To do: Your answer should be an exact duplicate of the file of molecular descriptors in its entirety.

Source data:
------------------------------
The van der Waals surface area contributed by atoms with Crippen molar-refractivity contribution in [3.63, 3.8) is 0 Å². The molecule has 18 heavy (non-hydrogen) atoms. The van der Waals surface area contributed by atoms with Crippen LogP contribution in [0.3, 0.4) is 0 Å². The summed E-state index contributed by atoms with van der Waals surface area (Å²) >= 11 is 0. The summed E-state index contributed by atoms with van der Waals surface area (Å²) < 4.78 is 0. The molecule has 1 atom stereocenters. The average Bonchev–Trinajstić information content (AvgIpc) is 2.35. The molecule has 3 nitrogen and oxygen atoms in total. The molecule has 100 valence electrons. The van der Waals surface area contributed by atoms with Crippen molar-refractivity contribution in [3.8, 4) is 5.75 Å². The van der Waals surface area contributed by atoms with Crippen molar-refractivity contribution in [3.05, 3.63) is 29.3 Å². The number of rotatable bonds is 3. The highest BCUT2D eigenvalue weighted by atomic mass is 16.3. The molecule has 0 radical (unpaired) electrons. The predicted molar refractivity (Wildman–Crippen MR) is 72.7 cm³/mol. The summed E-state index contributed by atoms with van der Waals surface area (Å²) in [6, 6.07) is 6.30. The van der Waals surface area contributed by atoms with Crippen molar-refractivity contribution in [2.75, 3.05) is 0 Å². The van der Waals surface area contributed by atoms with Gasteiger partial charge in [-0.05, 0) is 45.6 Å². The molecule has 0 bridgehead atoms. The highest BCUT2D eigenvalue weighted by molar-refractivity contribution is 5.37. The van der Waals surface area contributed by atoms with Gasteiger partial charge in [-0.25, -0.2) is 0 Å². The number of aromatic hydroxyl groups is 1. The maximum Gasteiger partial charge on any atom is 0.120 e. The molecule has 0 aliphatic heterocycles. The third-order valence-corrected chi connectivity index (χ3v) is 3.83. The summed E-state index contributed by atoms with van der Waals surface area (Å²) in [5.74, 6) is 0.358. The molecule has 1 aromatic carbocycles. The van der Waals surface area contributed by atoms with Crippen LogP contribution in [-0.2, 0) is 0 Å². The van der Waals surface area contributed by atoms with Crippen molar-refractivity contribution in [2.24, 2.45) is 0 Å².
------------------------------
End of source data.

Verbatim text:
The van der Waals surface area contributed by atoms with Crippen molar-refractivity contribution in [3.63, 3.8) is 0 Å². The molecule has 18 heavy (non-hydrogen) atoms. The van der Waals surface area contributed by atoms with Crippen LogP contribution in [0.3, 0.4) is 0 Å². The summed E-state index contributed by atoms with van der Waals surface area (Å²) >= 11 is 0. The summed E-state index contributed by atoms with van der Waals surface area (Å²) < 4.78 is 0. The molecule has 1 atom stereocenters. The average Bonchev–Trinajstić information content (AvgIpc) is 2.35. The molecule has 3 nitrogen and oxygen atoms in total. The molecule has 100 valence electrons. The van der Waals surface area contributed by atoms with Crippen molar-refractivity contribution in [3.8, 4) is 5.75 Å². The van der Waals surface area contributed by atoms with Crippen molar-refractivity contribution in [3.05, 3.63) is 29.3 Å². The number of rotatable bonds is 3. The highest BCUT2D eigenvalue weighted by atomic mass is 16.3. The molecule has 0 radical (unpaired) electrons. The predicted molar refractivity (Wildman–Crippen MR) is 72.7 cm³/mol. The summed E-state index contributed by atoms with van der Waals surface area (Å²) in [6, 6.07) is 6.30. The van der Waals surface area contributed by atoms with Crippen molar-refractivity contribution in [2.75, 3.05) is 0 Å². The van der Waals surface area contributed by atoms with Gasteiger partial charge in [-0.05, 0) is 45.6 Å². The molecule has 0 bridgehead atoms. The highest BCUT2D eigenvalue weighted by molar-refractivity contribution is 5.37. The van der Waals surface area contributed by atoms with Gasteiger partial charge in [-0.25, -0.2) is 0 Å². The number of aromatic hydroxyl groups is 1. The maximum Gasteiger partial charge on any atom is 0.120 e. The molecule has 0 aliphatic heterocycles. The third-order valence-corrected chi connectivity index (χ3v) is 3.83. The summed E-state index contributed by atoms with van der Waals surface area (Å²) in [5.74, 6) is 0.358. The molecule has 1 aromatic carbocycles. The van der Waals surface area contributed by atoms with Crippen LogP contribution in [-0.2, 0) is 0 Å². The van der Waals surface area contributed by atoms with Crippen molar-refractivity contribution in [2.24, 2.45) is 0 Å².